TN 46 (07-16)

PR 01005.018 Iowa

A. PR 16-117 Status of Child Conceived through In Vitro Fertilization after Number Holder’s Death in Iowa

DATE: April 15, 2016

1. SYLLABUS:

The number holder (NH) was domiciled in Iowa at the time of his death. Therefore, we apply Iowa’s intestacy laws to determine if the claimant would qualify as the NH’s child under Iowa law. Under Iowa’s intestacy laws, a child conceived after the intestate’s death or born as the result of the implantation of an embryo after the intestate’s death, is deemed the intestate’s child as if the child had been born during his lifetime, if a genetic parent-child relationship between the child and the intestate is established; the intestate, in a signed writing, authorized the intestate’s spouse to use the deceased parent’s genetic material to initiate the posthumous procedure that resulted in the child’s birth; and the child is born within two years of the death of the intestate. The claimant would not be deemed the NH’s child under Iowa intestacy law because he was not born within two years of the NH’s death, nor did the NH authorize, in a signed writing, the use of his genetic material to initiate the procedure that resulted in the claimant’s birth. The claimant would not qualify as the NH’s natural child under Iowa intestacy laws and does not meet the requirements for entitlement under section 216(h)(2)(A) the Act.

2. OPINION

You asked for advice as to whether N~ is entitled to surviving child’s insurance benefits on the record of B~, the Number Holder (NH). N~ was conceived through in vitro fertilization (IVF) after the death of the NH. For the reasons discussed below, we believe that N~ does not meet the requirements for entitlement under section 216(h)(2)(A) of the Social Security Act (the Act).

Factual Background

The information you provided shows that the NH married B2~ (B2~) on August XX, 2009. The couple learned that the NH would be deployed to Afghanistan and met with C~, D.O., to discuss cryopreservation of his sperm. Dr. C~ stated that the NH was interested in cryopreservation so that “B2~ could conceive his child should he not return alive.” Dr. C~ referred the couple to another doctor and the NH’s sperm was cryopreserved on July XX, 2010.

On April XX, 2011, the NH died while serving with the United States Army National Guard in Afghanistan. The NH was an Iowa resident at the time of his death.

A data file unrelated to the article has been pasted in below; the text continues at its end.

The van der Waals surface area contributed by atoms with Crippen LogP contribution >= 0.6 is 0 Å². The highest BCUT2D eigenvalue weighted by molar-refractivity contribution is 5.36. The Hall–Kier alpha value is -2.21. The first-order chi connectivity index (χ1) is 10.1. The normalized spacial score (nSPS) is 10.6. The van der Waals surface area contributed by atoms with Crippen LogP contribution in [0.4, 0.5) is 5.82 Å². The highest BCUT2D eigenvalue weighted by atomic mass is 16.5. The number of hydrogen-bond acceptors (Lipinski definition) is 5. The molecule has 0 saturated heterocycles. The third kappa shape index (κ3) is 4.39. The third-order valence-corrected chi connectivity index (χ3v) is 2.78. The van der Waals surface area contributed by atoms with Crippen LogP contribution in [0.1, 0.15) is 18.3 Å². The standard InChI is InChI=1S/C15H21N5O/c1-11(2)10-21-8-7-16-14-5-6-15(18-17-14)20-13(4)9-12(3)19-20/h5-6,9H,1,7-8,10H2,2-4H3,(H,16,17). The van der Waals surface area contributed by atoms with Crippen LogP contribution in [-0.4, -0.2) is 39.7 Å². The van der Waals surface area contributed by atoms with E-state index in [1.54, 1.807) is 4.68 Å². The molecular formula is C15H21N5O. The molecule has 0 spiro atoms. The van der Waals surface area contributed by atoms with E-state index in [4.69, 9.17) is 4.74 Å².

Approximately two years later, on July XX, 2013, B2~ underwent an IVF1 procedure. That procedure was successful and B2~ gave birth to N~ on April XX, 2014. The NH’s name was not initially listed on N~’s birth certificate.

On October XX, 2014, B2~ filed petitions in the Iowa District Court for P~ County to reopen the NH’s estate and establish paternity. In the petitions, B2~ informed the court that the NH “cryogenically preserved his genetic material and agreed it could be used by [B2~] . . . in the event that [he] did not safely return from his service.” She also informed the court that she was “artificially inseminated”2 with the NH’s genetic material, resulting in N2~’s birth. The NH’s mother, as the executor of the estate, stipulated to the petitions.

On December XX, 2014, the district court granted B2~’s petitions and found that the NH is N~’s “paternal father.” The NH was subsequently listed as N~’s father on his birth certificate.

On April XX, 2015, B2~ filed an application, on behalf of N~, for surviving child’s insurance benefits on the NH’s record. In connection with the application, B2~ submitted N~’s birth certificate; the DNA test report; the district court petitions and orders; the NH’s casualty report; medical records related to the cryopreservation and IVF procedures; a letter from Dr. C~; an email from M~, the Survivor Outreach Support Coordinator for the Iowa National Guard; and a Department of Defense letter regarding the NH’s genetic sample.3